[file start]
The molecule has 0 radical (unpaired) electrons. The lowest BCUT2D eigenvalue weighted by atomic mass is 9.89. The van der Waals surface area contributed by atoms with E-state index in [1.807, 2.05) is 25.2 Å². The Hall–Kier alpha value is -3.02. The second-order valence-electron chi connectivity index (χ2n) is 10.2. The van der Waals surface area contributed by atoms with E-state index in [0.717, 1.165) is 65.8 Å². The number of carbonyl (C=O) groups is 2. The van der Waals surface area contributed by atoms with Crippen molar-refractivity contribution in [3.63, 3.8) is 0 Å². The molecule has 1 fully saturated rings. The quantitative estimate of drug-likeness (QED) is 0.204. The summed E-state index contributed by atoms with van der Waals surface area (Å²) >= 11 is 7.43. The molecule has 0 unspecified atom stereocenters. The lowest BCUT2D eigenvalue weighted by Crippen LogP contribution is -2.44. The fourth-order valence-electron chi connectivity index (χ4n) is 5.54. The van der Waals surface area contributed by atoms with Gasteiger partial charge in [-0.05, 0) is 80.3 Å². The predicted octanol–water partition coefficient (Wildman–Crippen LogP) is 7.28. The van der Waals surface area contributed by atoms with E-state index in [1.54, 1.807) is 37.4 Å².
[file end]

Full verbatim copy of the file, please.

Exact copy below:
The molecule has 0 radical (unpaired) electrons. The lowest BCUT2D eigenvalue weighted by atomic mass is 9.89. The van der Waals surface area contributed by atoms with E-state index in [1.807, 2.05) is 25.2 Å². The Hall–Kier alpha value is -3.02. The second-order valence-electron chi connectivity index (χ2n) is 10.2. The van der Waals surface area contributed by atoms with E-state index in [0.717, 1.165) is 65.8 Å². The number of carbonyl (C=O) groups is 2. The van der Waals surface area contributed by atoms with Crippen molar-refractivity contribution in [3.63, 3.8) is 0 Å². The molecule has 1 fully saturated rings. The quantitative estimate of drug-likeness (QED) is 0.204. The summed E-state index contributed by atoms with van der Waals surface area (Å²) >= 11 is 7.43. The molecule has 0 unspecified atom stereocenters. The lowest BCUT2D eigenvalue weighted by Crippen LogP contribution is -2.44. The fourth-order valence-electron chi connectivity index (χ4n) is 5.54. The van der Waals surface area contributed by atoms with Gasteiger partial charge in [-0.05, 0) is 80.3 Å². The predicted octanol–water partition coefficient (Wildman–Crippen LogP) is 7.28. The van der Waals surface area contributed by atoms with E-state index in [1.54, 1.807) is 37.4 Å².